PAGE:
Wadding is the material used to give a quilt loft or thickness and warmth. Warmth is determined by fiber thickness and type. For example, down feathers hold more air longer and are excellent insulators. Wool, silk and cotton are other good insulators. Our grandmothers used blankets, flannel or a purchased cotton or wool batting for their quilts. Polyester was not yet available. Today, quiltmakers are fortunate to have more choices.

Cotton waddings are drapeable and fairly easy to quilt; they are also warm. Bearding, the migration of batt fibers to the outside layers of fabric, is not a problem. Cotton wadding requires closer quilting lines to prevent bunching and lumping, especially after laundering.

Cotton/Polyester wadding combines the good qualities of cotton with the easy-care qualities of polyester. It is easy to work with and produces a thin-layered, warm quilt.

If you like to work with natural fibers, you may want to select wool or silk wadding. However, both are much more expensive thand cotton or polyeste wadding, and silk is not widely available. Wool is a jow to work with, soft and easy to handle. Silk wadding requires special techniques, so be sure to learn about it before you decide to work with it.

Polyester wadding is inexpensive, easy to quilt and care for and is non-allergenic. Because of the bonding and glazing process, quilting lines can be farther apart. Polyester does have a tendancy to beard.

To choose the right wadding, determine how you plan to use the quilt and your method of quilting. If a quilt will receive frequent use, such as a child’s quilt, the wadding should be sturdy and washable. Consider a different wadding if you are making a wall hanging, which will probably never be laundered. Thinner waddings are easier to quilt by hand. In machine quilting a thick wadding is not a problem.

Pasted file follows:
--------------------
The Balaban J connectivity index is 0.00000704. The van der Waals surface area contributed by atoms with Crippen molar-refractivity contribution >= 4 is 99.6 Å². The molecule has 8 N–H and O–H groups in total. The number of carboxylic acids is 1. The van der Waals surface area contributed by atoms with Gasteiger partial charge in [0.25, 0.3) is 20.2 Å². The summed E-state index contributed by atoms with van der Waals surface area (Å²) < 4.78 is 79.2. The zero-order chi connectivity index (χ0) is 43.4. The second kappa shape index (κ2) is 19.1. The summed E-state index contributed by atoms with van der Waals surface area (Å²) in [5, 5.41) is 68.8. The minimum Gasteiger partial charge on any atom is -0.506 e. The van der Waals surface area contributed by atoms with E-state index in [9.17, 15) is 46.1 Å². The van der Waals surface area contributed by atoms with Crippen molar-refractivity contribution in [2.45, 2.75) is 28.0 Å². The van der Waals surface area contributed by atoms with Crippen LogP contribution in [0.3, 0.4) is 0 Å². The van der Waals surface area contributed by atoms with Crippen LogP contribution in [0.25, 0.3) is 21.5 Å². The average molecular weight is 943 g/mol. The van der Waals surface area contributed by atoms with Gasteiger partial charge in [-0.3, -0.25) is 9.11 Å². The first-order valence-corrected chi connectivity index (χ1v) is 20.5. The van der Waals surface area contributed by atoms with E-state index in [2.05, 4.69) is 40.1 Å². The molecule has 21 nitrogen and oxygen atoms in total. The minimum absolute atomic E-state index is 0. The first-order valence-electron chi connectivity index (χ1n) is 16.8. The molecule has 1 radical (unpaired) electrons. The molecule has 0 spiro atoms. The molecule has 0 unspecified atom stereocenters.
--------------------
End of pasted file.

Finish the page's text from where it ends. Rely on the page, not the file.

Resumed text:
Wadding can be purchased by the meter in different widths or by the package ranging in size from craft size (36″ x 45″) to king size (120″ x 120″). The patterns in this series give the size of the finished quilt; purchase a wadding size that can be cut a little larger than these measurements. The excess will be trimmed away prior to binding the quilt.

In this chart you find all the facts of wadding in an overview:

Wadding type Advantage Disadvantage Characteristics
100% Cotton Natural fiber so wadding breathes.Resists fiber migration. Readily available. Cannot be prewashed.Shrinks 3-5% when washed. May be too dense for beginning hand quilters to needle. Can give a puckered appearance when washed after quilted. Good for experienced quilters’ fine hand-quilting stitches and machine quilting.
Cotton Polyester 80/20 Some natural fibers so wadding breathes. Resists fiber migration. Easy for beginning hand quilters to needle. Readily available. Some shrinkage which can be avoided in many cases. Low to medium loft. Drapable. Good for hand quilting and machine quilting.
Wool and Wool blends Natural insulator. Preshrunk. Available in black. May have inconsistent loft. Blend of fibers from different animal breeds. Soft, drapable. Good for hand quilting and machine quilting.
Silk Good choice for quilted garments. Does not shrink. Can be washed. Expensive. Not widely available. Damage by exposure to direct sunlight. Has excellent body and drape. Lightweight. Good for hand quilting and machine quilting.
Polyester Lightweight. Cannot be harmed by moths. Readily available. Available in black. Cheap and non-allergenic. Synthetic fibers lack breathability. Available in many lofts. Suitable for hand quilting and machine quilting. High loft is good for tied quilts.
Fusible No need to prewash. Eliminates need for basting. Good choice for small projects and for “quilt as you go” projects. Limited wadding options. Adds adhesive to quilt. Difficult for hand quilters to needle. Good for machine quilting. Eliminates need for basting.

Click here to go direct to the wadding page in the webshop. If you have made a choice that is not available in the webshop please let us know. We will try our best to get the right wadding for you.

We advise NOT to prewash any wadding. Once the wadding is in a quilt it is no problem to wash the complete quilt. If you wash beforehand, your wadding may fall apart.